Here’s the question of the day: Do you believe there is food price deflation?
The reason I ask is the Wall Street Journal reports Food Price Deflation Cheers Consumers, Hurts Farmers, Grocers and Restaurants.
The U.S. is on track this year to post the longest stretch of falling food prices in more than 50 years, a streak that is cheering shoppers at the checkout line but putting a financial strain on farmers and grocery stores.
The trend is being fueled by an excess supply of dairy products, meat, grains and other staples and less demand for many of those same products from China and elsewhere due to the strong dollar. Lower energy costs for transportation and refrigeration also are contributing to sagging food prices, say economists.
“Deflation is a godsend for consumers,” said Bob Goldin, vice chairman of food consultancy Technomic Inc.
Nationwide, the price of a gallon of whole milk on average was down 11% to $3.06 in July over a year ago; the price of a dozen large eggs fell 40% to $1.55 in the same period.
The price of food at home is down 1.6% on a seasonally unadjusted basis in the 12 months through July, says the BLS.
Stephanie Hegre, a 46-year-old nanny in Thousand Oaks, Calif., has noticed a drop of about 10% in her weekly food shopping bill. Her 16-year-old twin daughters go through a lot of milk, meat and bread, adding up to an average weekly grocery bill of about $200.
“I feel it has dropped by $20 a week which, when you’re on a budget, is noticeable,” said Ms. Hegre, who has been stockpiling staples in case prices increase. “We freeze bread and buy two weeks’ worth of bacon at a time,” she said.
The glut is so severe in some places that dairy farmers have been dumping millions of pounds of excess milk onto fields. The U.S. Department of Agriculture just bought $20 million worth of cheese in response to hard-hit dairy farmers’ requests. The cheese was given to food banks and others through USDA nutrition-assistance programs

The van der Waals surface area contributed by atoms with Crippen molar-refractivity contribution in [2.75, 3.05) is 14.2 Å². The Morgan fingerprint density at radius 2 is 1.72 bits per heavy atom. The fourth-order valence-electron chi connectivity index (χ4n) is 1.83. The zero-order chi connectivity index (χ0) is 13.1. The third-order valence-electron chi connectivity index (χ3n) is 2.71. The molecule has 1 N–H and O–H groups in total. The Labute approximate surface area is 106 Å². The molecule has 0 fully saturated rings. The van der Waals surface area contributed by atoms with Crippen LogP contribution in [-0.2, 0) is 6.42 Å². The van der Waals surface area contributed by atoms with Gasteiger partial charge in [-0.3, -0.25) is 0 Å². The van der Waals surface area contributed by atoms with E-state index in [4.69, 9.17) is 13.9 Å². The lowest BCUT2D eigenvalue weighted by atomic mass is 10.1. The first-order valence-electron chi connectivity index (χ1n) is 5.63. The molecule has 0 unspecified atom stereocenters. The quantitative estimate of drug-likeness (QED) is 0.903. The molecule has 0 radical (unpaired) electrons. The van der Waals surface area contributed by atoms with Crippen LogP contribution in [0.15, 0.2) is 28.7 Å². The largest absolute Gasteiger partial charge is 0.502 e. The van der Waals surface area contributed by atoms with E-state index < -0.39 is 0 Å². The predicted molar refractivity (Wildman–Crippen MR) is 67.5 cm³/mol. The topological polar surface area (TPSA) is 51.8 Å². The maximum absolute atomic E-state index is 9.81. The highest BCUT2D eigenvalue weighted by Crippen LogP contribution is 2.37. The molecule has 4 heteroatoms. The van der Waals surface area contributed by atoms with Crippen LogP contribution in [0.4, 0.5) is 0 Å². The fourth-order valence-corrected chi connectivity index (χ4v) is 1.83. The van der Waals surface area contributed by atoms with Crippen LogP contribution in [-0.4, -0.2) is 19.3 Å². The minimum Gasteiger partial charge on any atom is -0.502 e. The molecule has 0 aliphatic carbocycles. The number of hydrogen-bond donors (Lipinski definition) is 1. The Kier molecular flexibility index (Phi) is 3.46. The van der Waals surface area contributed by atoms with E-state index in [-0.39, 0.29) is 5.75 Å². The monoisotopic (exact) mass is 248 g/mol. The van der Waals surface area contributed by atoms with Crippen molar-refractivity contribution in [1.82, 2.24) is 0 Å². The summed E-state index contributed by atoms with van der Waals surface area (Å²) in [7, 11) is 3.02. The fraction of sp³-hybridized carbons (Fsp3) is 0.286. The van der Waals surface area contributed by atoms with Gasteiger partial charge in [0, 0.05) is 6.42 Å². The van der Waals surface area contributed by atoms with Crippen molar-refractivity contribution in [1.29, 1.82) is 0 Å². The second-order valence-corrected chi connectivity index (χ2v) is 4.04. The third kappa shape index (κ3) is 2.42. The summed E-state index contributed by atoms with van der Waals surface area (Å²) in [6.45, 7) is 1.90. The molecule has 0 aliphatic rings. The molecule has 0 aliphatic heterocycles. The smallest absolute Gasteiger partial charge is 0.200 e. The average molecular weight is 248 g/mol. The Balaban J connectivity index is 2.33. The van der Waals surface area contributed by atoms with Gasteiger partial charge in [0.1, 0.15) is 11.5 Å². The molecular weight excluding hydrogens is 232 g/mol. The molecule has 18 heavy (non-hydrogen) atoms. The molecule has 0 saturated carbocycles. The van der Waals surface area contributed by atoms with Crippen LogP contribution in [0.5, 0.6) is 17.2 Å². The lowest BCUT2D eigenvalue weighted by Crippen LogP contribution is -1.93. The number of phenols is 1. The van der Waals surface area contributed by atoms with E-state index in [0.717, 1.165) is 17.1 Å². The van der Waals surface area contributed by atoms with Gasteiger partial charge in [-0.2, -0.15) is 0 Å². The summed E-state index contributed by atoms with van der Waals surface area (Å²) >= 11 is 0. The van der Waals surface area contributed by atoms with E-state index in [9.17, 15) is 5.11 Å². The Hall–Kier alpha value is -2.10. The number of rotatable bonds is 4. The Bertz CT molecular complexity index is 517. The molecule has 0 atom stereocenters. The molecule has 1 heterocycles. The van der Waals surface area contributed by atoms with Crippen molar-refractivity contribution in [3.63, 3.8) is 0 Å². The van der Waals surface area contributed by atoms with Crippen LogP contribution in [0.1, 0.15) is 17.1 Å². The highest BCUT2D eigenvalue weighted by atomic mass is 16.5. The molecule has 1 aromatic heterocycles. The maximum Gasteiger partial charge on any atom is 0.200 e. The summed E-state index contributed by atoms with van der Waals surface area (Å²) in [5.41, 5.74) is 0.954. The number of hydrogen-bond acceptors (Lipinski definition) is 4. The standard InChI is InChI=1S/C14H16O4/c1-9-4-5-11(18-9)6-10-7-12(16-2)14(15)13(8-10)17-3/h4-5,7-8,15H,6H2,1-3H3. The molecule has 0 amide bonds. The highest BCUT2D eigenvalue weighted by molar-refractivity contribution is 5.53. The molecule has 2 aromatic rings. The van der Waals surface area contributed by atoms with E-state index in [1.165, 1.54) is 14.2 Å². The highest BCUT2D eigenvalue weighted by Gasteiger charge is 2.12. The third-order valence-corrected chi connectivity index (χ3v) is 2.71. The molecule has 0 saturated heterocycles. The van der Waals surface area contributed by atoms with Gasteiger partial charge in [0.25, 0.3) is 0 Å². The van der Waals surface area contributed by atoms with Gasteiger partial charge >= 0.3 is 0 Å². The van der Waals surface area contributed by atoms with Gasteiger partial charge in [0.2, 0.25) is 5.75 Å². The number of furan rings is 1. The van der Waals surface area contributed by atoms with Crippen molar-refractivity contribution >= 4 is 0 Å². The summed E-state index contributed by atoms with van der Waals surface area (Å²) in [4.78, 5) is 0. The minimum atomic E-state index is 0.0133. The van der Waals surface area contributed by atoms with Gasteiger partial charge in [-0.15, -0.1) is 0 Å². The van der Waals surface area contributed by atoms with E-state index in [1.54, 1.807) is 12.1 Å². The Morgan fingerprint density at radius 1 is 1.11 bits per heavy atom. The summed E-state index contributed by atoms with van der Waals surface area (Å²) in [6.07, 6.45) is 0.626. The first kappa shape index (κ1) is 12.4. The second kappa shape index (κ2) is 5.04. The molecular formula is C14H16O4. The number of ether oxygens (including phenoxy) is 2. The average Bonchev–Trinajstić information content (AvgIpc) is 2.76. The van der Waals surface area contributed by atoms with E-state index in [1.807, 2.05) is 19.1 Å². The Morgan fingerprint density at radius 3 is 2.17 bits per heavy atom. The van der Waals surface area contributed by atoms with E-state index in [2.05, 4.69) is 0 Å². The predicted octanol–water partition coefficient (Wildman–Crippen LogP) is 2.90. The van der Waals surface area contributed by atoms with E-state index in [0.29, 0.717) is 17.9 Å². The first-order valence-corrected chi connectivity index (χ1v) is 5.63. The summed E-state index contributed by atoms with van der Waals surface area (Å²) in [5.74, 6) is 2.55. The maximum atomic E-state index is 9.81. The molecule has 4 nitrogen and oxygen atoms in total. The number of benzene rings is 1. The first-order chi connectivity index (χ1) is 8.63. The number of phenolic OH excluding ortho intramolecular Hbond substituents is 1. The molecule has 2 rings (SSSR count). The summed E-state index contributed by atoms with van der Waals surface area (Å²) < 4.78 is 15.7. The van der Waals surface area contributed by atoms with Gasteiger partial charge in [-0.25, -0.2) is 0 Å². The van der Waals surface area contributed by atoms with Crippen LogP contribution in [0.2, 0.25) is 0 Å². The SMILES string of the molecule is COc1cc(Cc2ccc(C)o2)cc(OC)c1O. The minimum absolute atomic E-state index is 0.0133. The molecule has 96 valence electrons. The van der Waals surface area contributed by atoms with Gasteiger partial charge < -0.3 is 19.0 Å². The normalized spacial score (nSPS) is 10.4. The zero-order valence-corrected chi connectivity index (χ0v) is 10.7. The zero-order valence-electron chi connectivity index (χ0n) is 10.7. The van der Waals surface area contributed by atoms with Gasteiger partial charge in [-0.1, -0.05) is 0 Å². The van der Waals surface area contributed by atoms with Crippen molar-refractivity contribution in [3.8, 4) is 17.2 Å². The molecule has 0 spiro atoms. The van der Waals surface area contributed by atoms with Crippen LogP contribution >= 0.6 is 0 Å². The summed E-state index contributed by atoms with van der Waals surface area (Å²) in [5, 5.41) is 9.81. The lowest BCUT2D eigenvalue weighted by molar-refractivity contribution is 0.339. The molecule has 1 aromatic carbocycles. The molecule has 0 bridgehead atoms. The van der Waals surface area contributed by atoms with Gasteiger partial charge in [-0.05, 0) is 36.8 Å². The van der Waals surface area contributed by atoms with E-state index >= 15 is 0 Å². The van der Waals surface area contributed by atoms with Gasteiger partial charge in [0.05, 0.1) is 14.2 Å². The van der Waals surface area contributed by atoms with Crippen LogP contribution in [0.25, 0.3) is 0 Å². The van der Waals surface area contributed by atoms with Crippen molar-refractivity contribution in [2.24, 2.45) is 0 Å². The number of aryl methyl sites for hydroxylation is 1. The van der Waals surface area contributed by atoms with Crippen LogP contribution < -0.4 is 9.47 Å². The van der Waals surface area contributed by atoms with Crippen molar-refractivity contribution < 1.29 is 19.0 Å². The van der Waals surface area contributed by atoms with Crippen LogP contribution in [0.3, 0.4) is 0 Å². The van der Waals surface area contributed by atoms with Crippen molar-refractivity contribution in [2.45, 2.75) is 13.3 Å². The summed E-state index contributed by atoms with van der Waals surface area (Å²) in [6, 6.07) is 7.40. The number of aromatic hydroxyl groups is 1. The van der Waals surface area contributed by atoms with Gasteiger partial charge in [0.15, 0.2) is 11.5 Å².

Freezing 2 week’s worth of bacon is nothing. I freeze six months of bacon, chicken, pork chops, and even more of some items.
Moreover, bacon is no bargain at all. A decent sale price is two 16-ounce packages for $5. I have not seen that for a long time.
Yet, prices are indeed coming down. The problem is, prices are not down to where they used to be.
Beef is a prime example. The sale price for rib-eye steaks used to be $4.99. That held true for at least 10 years. Heck, I could occasionally (but rarely) get beef tenderloin at that price.
Now, rib-eye steaks on sale are $7.99 a pound.
Pork remains a general bargain. Center cut pork chops were roughly $2.49 a pound on sale for 15 years. Yes, sometimes they were cheaper. But sometimes the sale price was $2.79 or $2.99.
On sale, you can still get $2.49. Sometimes you need to buy a roast and have it cut (or cut it yourself). So … cut it yourself!
Curiously, I have seen boneless roasts at a cheaper price than bone-in. It pays to know and understand what you are getting.
Bacon seems outrageous. And you better be careful. I now see 12 ounce packages regularly.
Overall, led by beef, sales prices are indeed lower. But sales prices just are not what they used to be.
Most foods properly wrapped will last at least six months. I grew up this way. That’s how my parents shopped.
My advice: Get a bigger freezer! My food cost increases have been minimal despite huge increases in non-sale prices.
Mike “Mish” Shedlock